Moreover, it is clearly part of the US’ geopolitical strategy to prevent Nord Stream 2 construction. In fact, it has been stated so explicitly in a document published by the US government-affiliated think-tank RAND in 2019, entitled ‘Extending Russia: Competing from Advantageous Ground’. This is a revealing paper, as it demonstrates the extent to which the US is stuck in a 19th century-style ‘great power game’ with Russia. In the 354-page policy document, Russia’s natural gas resources are mentioned in the very first paragraph. Confronting Russia in the energy sector is seen as a priority ‘in a campaign designed to unbalance the adversary’ as it puts it:
‘…the United States can adopt policies that expand world supply and thus depress global prices, thereby limiting Russian revenue. Imposing tougher sanctions is also likely to degrade the Russian economy, and could do so to a greater extent and more quickly than
maintaining low oil prices, provided the sanctions are comprehensive and multilateral.’
Hardly surprising, therefore, that ‘stopping Nord Stream 2’ is listed as the first of ‘A variety of options exist for diversifying European gas supplies and extending Russia economically’. Interestingly, in the report, Nord Stream 2 features heavily in terms of, not so much aiding Ukraine as we keep hearing about in the western media, but instead in relation to undermining Russia. Furthermore, the question of Ukraine losing out on money from transit fees, paid by Russia, which amount to around $3 billion a year, is repeatedly mentioned in the document, which emphasises the extent to which this is an economic issue for the US:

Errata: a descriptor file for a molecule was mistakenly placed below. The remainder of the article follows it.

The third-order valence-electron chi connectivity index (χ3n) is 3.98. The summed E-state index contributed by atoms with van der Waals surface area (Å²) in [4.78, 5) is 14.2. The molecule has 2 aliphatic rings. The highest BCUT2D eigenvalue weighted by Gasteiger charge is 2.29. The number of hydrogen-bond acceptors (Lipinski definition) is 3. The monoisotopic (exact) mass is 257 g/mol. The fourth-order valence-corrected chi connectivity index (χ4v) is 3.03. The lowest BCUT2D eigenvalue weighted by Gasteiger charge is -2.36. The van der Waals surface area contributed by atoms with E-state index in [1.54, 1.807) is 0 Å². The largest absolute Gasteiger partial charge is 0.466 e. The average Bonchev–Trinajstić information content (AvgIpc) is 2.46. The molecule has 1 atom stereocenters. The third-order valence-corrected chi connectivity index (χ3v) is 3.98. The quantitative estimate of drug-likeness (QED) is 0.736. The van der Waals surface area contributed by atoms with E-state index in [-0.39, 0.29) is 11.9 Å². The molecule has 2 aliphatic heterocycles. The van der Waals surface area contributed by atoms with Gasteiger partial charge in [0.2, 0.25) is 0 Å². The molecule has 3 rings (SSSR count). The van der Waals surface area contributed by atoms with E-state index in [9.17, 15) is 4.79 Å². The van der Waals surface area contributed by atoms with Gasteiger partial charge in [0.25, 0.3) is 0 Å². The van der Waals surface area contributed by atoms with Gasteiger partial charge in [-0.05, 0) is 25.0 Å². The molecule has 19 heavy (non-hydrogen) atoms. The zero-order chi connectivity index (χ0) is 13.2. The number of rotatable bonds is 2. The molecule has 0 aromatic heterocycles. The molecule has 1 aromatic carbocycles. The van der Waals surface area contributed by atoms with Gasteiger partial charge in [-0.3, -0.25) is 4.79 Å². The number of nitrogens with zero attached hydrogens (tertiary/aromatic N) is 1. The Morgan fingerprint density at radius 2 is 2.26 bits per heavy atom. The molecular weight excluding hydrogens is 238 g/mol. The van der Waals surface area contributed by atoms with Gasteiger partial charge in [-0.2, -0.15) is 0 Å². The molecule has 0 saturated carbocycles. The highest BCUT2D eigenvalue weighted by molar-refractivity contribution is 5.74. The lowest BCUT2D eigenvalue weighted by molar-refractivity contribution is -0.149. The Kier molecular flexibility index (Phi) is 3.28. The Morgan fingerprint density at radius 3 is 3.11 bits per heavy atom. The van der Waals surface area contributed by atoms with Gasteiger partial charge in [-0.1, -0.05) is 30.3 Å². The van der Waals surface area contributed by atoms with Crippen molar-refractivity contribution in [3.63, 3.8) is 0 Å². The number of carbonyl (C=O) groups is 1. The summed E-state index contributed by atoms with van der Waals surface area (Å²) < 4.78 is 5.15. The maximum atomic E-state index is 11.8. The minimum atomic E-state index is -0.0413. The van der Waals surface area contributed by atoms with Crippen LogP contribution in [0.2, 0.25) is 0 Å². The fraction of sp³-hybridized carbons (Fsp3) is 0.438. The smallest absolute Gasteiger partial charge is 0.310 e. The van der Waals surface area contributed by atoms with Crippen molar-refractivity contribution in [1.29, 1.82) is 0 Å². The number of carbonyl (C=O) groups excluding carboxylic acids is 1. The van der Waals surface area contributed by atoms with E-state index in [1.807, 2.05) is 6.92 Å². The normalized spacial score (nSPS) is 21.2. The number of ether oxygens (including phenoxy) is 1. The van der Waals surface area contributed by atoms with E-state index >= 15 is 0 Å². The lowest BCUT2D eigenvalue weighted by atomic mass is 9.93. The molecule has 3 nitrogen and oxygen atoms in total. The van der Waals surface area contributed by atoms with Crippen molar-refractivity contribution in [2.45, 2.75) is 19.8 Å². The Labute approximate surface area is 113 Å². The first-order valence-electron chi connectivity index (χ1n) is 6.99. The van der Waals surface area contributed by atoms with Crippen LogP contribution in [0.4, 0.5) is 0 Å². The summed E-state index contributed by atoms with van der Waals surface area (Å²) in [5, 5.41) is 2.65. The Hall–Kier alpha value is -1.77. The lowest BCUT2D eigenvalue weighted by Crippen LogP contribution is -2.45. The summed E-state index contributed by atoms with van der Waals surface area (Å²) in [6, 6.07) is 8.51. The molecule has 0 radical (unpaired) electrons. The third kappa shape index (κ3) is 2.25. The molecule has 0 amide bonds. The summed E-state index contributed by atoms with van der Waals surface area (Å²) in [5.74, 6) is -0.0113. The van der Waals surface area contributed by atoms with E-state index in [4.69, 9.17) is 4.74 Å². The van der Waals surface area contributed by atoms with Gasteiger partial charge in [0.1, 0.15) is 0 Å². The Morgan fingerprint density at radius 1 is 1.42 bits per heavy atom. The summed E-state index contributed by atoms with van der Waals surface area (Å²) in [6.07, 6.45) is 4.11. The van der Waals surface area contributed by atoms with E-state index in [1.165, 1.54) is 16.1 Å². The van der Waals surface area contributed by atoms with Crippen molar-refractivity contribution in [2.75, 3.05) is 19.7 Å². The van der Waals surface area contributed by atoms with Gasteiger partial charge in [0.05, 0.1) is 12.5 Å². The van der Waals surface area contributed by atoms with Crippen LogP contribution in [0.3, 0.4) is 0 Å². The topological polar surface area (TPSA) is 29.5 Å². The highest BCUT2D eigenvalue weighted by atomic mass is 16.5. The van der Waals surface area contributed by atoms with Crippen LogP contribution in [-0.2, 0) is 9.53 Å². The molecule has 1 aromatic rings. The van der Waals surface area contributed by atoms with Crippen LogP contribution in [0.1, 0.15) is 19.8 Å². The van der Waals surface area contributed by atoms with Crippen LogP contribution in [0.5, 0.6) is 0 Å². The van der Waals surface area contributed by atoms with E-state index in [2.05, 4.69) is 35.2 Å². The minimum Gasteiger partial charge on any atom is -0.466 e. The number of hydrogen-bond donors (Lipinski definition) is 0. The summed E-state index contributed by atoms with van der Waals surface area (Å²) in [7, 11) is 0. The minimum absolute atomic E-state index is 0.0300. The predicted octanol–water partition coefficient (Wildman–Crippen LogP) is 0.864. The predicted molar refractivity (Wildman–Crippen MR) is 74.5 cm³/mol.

“In terms of extending Russia economically, the main benefit of creating supply alternatives to Russian gas is that it would lower Russian export revenues. The federal Russian budget is already stressed, leading to planned cuts in defense spending, and lowering gas revenues would stress the budget further.”
The RAND report looks at other ways of undermining Russia in the energy sector, describing the possibility of engineering its own pipeline project involving southern European countries and of course, mentions the development of US fracking schemes across Europe.